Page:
We applied the ARDL bounds testing approach to investigate the long-run relation- ship among energy intensity, income, income squared, urbanization, industrialization, foreign aid and import in case of Ethiopia for period covering 1970–2014. The ARDL bound testing is preferred due to the fact that it is applicable irrespective of the order of integration of the series. This avoids bias due to the pretesting of the order of integration of the variables. Results in Table 1 shows that none of the variables is stationary at I (2) or beyond that order of integration for the computation of the ARDL F-statistic to be valid. In doing so, we have applied Zivot–Andrews single structural break trended and Clemente–Montane–Reyes two structural breaks unit root tests to ensure that none of the variables is integrated of order 2 or beyond. The results of both types of unit root test are reported in Table 1. Our empirical evidence reveals that all the series show unit root problem at their level but found to be integrated at I(1). This entails that the series is stationary in their first differenced form. So, it is possible for us to test the existence of a long-run relationship between energy intensity, income, income squared, urbanization, industrialization and aid in the presence of double structural break in the series over the period of 1974–2014.
The relationship of energy consumption and economic growth has been investigated extensively as well. For example, Kraft and Kraft  for USA, Masih and Masih  for Taiwan and Korea, Aqeel and Butt  for Pakistan, Wolde-Rufael  for African, Narayan and Singh  for Fiji, Reynolds and Kolodzieji  for Soviet Union, Chandran et al.  for Malaysia, Narayan and Smyth  for Middle Eastern and Yoo and Kwak  for South American concluded that energy consumption causes economic growth. Opposite causality is also found running from economic growth to energy consumption by Altinay and Karagol  and Halicioglu  for Turkey, Squalli  for OPEC, Yuan et al.  for China and Odhiambo  for Tanzania. Bivariate causality between energy consumption and economic growth is also documented by Asafu-Adjaye  for Thailand and Philippines.
Fig. 7 presents the functions (2), (3), (4), (5), which describe the measured values of the impact energy. For these functions the same values of the upper (H) and lower (L) limits were entered in the same way as for the model program. At the arcustangent function (3) the same parameters were looked for as at the function (2). But the arcustangent function demands to look not only for the inﬂexion point and the transi- tion range width, but in addition to look for the limits H and L. The signum function has the same curve as the hyperbolic tangent function and is unambiguous for the description. The exponential function (5) is of the deﬁcient curvature in the curve bendings.
The experimental device set is shown in the Figure 1. The ND: YAG laser made by BigSky Company is plas- ma excitation source, the output wavelength is 1064 nm, the maximum output energy is 200 mJ. The pulse laser produced plasma at the sample surface through a 75 mm focal lens. Detection device is composed of 4 piece of Ocean Optics company HR2000+ spectrometer, the opt- ical resolution of 0.1 nm (FWHM), the integration time is 1ms, the measurement wavelength range is 199 - 631 nm. The timing controller is made by us to control Q delay of laser device and delay between spectrometer and laser device, the Q delay range is 120 μs - 220 μs, adjustable step is 5 μs, spectral acquisition delay range is 0 μs - 10 μs, adjustable step is 0.1 μs. The analyzed lead brass sam- ple is spectral purity Chinese standard sample; the GB number is GSB 04-2416-2008. The Composition is shown on the “Ref. (Reference) line” in Table 1.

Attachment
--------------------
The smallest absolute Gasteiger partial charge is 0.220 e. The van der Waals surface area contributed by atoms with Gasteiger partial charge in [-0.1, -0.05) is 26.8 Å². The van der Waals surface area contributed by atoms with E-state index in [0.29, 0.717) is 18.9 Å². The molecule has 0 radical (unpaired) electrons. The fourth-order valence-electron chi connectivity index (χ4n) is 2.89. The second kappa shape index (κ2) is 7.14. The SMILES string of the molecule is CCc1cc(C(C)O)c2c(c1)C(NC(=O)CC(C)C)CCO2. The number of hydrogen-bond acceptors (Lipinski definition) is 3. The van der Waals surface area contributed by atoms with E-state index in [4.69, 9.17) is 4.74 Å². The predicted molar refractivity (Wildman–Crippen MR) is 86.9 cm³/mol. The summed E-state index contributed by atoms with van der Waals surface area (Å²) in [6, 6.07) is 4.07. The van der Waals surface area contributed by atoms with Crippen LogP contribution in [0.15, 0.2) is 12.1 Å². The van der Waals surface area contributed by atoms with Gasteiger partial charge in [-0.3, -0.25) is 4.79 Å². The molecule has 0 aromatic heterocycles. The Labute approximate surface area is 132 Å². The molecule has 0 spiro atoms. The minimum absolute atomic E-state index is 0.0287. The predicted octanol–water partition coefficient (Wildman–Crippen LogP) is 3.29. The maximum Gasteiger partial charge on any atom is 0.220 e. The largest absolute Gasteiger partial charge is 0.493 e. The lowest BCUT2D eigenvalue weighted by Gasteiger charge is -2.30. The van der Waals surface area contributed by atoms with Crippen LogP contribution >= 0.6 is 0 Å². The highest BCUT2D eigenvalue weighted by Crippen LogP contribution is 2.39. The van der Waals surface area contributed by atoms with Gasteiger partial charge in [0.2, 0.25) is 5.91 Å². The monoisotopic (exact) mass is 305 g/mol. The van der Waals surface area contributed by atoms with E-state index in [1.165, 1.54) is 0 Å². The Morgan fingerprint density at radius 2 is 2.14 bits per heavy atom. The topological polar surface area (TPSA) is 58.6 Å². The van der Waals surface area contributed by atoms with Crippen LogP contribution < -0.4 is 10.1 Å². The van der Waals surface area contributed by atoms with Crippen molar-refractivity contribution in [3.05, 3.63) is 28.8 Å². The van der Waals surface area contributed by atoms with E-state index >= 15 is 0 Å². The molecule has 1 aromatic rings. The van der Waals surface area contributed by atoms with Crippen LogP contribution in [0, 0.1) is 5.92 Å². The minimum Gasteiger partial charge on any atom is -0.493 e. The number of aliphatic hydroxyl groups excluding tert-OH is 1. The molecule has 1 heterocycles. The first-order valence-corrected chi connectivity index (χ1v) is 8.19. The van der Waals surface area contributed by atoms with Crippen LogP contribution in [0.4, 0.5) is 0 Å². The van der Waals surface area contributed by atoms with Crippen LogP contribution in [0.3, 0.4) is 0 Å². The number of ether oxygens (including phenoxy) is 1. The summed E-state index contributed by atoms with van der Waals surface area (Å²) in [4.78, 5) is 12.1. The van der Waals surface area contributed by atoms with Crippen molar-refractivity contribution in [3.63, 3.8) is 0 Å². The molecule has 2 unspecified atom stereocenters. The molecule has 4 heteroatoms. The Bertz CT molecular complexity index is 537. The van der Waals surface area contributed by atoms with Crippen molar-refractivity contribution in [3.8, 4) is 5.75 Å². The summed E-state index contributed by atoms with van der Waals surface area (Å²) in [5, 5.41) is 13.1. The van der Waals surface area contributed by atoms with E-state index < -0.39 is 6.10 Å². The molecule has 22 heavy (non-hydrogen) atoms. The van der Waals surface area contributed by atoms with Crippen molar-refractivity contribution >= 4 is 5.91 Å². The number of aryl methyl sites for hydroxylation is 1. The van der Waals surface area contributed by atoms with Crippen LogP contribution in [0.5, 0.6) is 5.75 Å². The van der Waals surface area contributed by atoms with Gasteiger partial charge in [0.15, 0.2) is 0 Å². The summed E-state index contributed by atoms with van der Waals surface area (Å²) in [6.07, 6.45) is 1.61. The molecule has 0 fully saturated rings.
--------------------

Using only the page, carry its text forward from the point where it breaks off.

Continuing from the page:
In this paper an analysis is made on light energy consumption with respect to weather condition. The purpose of this analysis is to understand the relationships between light energy consumption with outside temperature, and humidity. Section 2 shows the related work of the research, followed by section 3 describes the house description and experimental setup, and the section 4 shows analysis for season-wise and ends with Section 5 shows results and conclusion.
driven nonlinear oscillator have been investigated by means of analog experiments and numerical simulations in the non-adiabatic limit for a wide range of oscillator param- eters. It is shown that, for over-damped motion, the eld-induced corrections to the activation energy can be described quantitatively in terms of the logarithmic suscepti- bility (LS) and that the measured frequency dispersion of the corresponding corrections for a weakly damped nonlinear oscillator is in qualitative agreement with the theoreti- cal prediction. Resonantly directed diusion is observed in numerical simulations of a weakly damped oscillator. The possibility of extending the LS approach to encompass escape from the basin of attraction of a quasi-attractor is discussed.
A method has been developed for fitting of a mathematical curve to numerical data based on the application of the least squares principle separately for each of the parameters associated to the curve. The method has been termed as step-wise least squares method. In this paper, the method has been presented in the case of fitting of a polynomial curve to observed data.
One of the key persons on the road to unification of the diverse views and manifestations of energy is un- doubtedly Michael Faraday (1791-1867), who from an apprentice bookbinder, went on to become an extremely important figure in XIXth century physics. Coming from the poorest social classes of English society, he managed to get a job as an apprentice bookbinder which had a singular advantage, “There were many books there”, as he revealed to a friend years later. Sometimes he spent the night alone reading by candlelight those books which most interested him. When he was twenty years old, a visitor to the workshop offered him a ticket for a series of con- ferences at the Royal Institution. The conferences were on electricity and the occult energies which must exist in nature. These not only awoke Faraday’s interest but also pointed the way to a better life. But how was he to enter